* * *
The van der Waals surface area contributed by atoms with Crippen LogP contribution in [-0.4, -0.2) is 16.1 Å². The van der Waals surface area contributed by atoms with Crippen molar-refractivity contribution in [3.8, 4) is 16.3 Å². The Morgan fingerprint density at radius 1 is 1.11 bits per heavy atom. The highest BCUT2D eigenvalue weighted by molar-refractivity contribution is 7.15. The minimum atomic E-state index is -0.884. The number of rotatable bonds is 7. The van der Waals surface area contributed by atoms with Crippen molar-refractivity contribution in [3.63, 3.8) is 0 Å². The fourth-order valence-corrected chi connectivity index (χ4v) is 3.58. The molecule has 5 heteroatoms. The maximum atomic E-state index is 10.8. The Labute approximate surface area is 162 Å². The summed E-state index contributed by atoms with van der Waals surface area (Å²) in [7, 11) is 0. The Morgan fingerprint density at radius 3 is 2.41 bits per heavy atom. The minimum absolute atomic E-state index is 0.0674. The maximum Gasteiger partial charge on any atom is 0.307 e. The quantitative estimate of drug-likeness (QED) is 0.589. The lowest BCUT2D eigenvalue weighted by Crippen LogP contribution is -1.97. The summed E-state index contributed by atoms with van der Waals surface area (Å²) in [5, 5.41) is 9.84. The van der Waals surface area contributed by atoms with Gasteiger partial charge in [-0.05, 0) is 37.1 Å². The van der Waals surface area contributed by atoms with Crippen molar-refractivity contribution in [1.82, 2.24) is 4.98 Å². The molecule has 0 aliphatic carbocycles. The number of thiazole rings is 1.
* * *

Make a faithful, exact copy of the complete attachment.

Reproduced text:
The van der Waals surface area contributed by atoms with Crippen LogP contribution in [-0.4, -0.2) is 16.1 Å². The van der Waals surface area contributed by atoms with Crippen molar-refractivity contribution in [3.8, 4) is 16.3 Å². The Morgan fingerprint density at radius 1 is 1.11 bits per heavy atom. The highest BCUT2D eigenvalue weighted by molar-refractivity contribution is 7.15. The minimum atomic E-state index is -0.884. The number of rotatable bonds is 7. The van der Waals surface area contributed by atoms with Crippen molar-refractivity contribution in [3.63, 3.8) is 0 Å². The fourth-order valence-corrected chi connectivity index (χ4v) is 3.58. The molecule has 5 heteroatoms. The maximum atomic E-state index is 10.8. The Labute approximate surface area is 162 Å². The summed E-state index contributed by atoms with van der Waals surface area (Å²) in [7, 11) is 0. The Morgan fingerprint density at radius 3 is 2.41 bits per heavy atom. The minimum absolute atomic E-state index is 0.0674. The maximum Gasteiger partial charge on any atom is 0.307 e. The quantitative estimate of drug-likeness (QED) is 0.589. The lowest BCUT2D eigenvalue weighted by Crippen LogP contribution is -1.97. The summed E-state index contributed by atoms with van der Waals surface area (Å²) in [5, 5.41) is 9.84. The van der Waals surface area contributed by atoms with Gasteiger partial charge in [-0.05, 0) is 37.1 Å². The van der Waals surface area contributed by atoms with Crippen molar-refractivity contribution in [1.82, 2.24) is 4.98 Å². The molecule has 0 aliphatic carbocycles. The number of thiazole rings is 1.